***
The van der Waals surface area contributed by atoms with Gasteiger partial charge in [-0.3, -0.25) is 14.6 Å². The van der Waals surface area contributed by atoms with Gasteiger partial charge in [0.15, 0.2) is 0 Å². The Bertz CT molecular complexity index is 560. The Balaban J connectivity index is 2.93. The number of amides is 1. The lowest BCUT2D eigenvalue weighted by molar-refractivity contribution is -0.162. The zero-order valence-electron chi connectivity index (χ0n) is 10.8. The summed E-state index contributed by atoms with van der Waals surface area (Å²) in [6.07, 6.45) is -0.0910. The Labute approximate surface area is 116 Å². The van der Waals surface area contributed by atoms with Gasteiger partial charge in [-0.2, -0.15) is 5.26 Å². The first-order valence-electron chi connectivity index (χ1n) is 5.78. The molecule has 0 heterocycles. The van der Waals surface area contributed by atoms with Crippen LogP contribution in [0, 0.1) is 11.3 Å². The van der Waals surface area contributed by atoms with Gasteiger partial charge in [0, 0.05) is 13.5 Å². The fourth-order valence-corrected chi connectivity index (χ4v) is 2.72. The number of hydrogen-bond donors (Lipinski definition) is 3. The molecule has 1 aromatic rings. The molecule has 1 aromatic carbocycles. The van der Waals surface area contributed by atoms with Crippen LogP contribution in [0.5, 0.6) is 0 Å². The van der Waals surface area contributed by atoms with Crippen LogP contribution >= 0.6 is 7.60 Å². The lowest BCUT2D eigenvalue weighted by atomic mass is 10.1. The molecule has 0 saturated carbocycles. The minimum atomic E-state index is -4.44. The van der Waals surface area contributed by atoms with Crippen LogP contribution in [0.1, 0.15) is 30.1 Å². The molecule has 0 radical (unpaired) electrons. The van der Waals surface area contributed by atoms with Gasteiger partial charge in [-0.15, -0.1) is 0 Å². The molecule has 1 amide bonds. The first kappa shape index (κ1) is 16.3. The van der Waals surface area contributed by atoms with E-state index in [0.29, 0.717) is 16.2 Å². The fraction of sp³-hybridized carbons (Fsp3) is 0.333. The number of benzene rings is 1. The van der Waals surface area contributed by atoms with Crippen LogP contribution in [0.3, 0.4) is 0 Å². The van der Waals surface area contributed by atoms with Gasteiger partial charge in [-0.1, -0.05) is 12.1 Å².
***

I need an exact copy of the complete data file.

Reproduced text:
The van der Waals surface area contributed by atoms with Gasteiger partial charge in [-0.3, -0.25) is 14.6 Å². The van der Waals surface area contributed by atoms with Gasteiger partial charge in [0.15, 0.2) is 0 Å². The Bertz CT molecular complexity index is 560. The Balaban J connectivity index is 2.93. The number of amides is 1. The lowest BCUT2D eigenvalue weighted by molar-refractivity contribution is -0.162. The zero-order valence-electron chi connectivity index (χ0n) is 10.8. The summed E-state index contributed by atoms with van der Waals surface area (Å²) in [6.07, 6.45) is -0.0910. The Labute approximate surface area is 116 Å². The van der Waals surface area contributed by atoms with Gasteiger partial charge in [-0.2, -0.15) is 5.26 Å². The first-order valence-electron chi connectivity index (χ1n) is 5.78. The molecule has 0 heterocycles. The van der Waals surface area contributed by atoms with Crippen LogP contribution in [0, 0.1) is 11.3 Å². The van der Waals surface area contributed by atoms with Gasteiger partial charge in [0, 0.05) is 13.5 Å². The fourth-order valence-corrected chi connectivity index (χ4v) is 2.72. The number of hydrogen-bond donors (Lipinski definition) is 3. The molecule has 1 aromatic rings. The molecule has 1 aromatic carbocycles. The van der Waals surface area contributed by atoms with Crippen LogP contribution in [0.5, 0.6) is 0 Å². The van der Waals surface area contributed by atoms with Crippen LogP contribution >= 0.6 is 7.60 Å². The lowest BCUT2D eigenvalue weighted by atomic mass is 10.1. The molecule has 0 saturated carbocycles. The minimum atomic E-state index is -4.44. The van der Waals surface area contributed by atoms with Crippen LogP contribution in [0.1, 0.15) is 30.1 Å². The molecule has 0 radical (unpaired) electrons. The van der Waals surface area contributed by atoms with Gasteiger partial charge in [-0.15, -0.1) is 0 Å². The molecule has 1 amide bonds. The first kappa shape index (κ1) is 16.3. The van der Waals surface area contributed by atoms with E-state index in [0.29, 0.717) is 16.2 Å². The fraction of sp³-hybridized carbons (Fsp3) is 0.333. The number of benzene rings is 1. The van der Waals surface area contributed by atoms with Crippen LogP contribution in [0.3, 0.4) is 0 Å². The van der Waals surface area contributed by atoms with Gasteiger partial charge in [-0.1, -0.05) is 12.1 Å².